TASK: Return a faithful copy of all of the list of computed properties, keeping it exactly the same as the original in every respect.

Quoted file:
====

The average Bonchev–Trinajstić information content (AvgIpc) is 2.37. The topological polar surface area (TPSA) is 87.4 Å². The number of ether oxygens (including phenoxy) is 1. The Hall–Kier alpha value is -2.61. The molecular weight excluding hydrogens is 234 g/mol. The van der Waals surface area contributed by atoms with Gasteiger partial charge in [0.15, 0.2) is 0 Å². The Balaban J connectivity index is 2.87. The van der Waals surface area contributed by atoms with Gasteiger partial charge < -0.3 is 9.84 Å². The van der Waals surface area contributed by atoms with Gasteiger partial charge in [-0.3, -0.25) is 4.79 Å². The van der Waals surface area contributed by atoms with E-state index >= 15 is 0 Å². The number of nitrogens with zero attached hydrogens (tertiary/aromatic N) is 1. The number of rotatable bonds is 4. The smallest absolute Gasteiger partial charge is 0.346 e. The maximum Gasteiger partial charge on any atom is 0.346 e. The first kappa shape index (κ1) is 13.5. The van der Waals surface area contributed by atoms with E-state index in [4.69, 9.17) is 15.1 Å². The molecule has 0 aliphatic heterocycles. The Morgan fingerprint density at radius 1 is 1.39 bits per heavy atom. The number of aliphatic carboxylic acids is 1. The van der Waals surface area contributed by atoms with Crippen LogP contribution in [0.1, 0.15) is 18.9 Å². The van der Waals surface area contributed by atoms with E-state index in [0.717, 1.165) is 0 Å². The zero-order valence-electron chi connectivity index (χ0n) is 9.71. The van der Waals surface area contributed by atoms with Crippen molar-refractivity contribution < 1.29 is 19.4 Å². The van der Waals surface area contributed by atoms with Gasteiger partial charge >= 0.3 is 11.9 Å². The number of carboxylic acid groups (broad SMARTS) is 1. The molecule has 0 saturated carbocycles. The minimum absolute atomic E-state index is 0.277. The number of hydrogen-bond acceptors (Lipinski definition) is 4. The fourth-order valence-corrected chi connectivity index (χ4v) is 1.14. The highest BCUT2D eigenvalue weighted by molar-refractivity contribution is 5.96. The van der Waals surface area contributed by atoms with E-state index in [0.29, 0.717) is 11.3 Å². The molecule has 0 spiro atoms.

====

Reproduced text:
The average Bonchev–Trinajstić information content (AvgIpc) is 2.37. The topological polar surface area (TPSA) is 87.4 Å². The number of ether oxygens (including phenoxy) is 1. The Hall–Kier alpha value is -2.61. The molecular weight excluding hydrogens is 234 g/mol. The van der Waals surface area contributed by atoms with Gasteiger partial charge in [0.15, 0.2) is 0 Å². The Balaban J connectivity index is 2.87. The van der Waals surface area contributed by atoms with Gasteiger partial charge < -0.3 is 9.84 Å². The van der Waals surface area contributed by atoms with Gasteiger partial charge in [-0.3, -0.25) is 4.79 Å². The van der Waals surface area contributed by atoms with E-state index >= 15 is 0 Å². The number of nitrogens with zero attached hydrogens (tertiary/aromatic N) is 1. The number of rotatable bonds is 4. The smallest absolute Gasteiger partial charge is 0.346 e. The maximum Gasteiger partial charge on any atom is 0.346 e. The first kappa shape index (κ1) is 13.5. The van der Waals surface area contributed by atoms with E-state index in [4.69, 9.17) is 15.1 Å². The molecule has 0 aliphatic heterocycles. The Morgan fingerprint density at radius 1 is 1.39 bits per heavy atom. The number of aliphatic carboxylic acids is 1. The van der Waals surface area contributed by atoms with Crippen LogP contribution in [0.1, 0.15) is 18.9 Å². The van der Waals surface area contributed by atoms with E-state index in [0.717, 1.165) is 0 Å². The zero-order valence-electron chi connectivity index (χ0n) is 9.71. The van der Waals surface area contributed by atoms with Crippen molar-refractivity contribution < 1.29 is 19.4 Å². The van der Waals surface area contributed by atoms with Gasteiger partial charge >= 0.3 is 11.9 Å². The number of carboxylic acid groups (broad SMARTS) is 1. The molecule has 0 saturated carbocycles. The minimum absolute atomic E-state index is 0.277. The number of hydrogen-bond acceptors (Lipinski definition) is 4. The fourth-order valence-corrected chi connectivity index (χ4v) is 1.14. The highest BCUT2D eigenvalue weighted by molar-refractivity contribution is 5.96. The van der Waals surface area contributed by atoms with E-state index in [0.29, 0.717) is 11.3 Å². The molecule has 0 spiro atoms.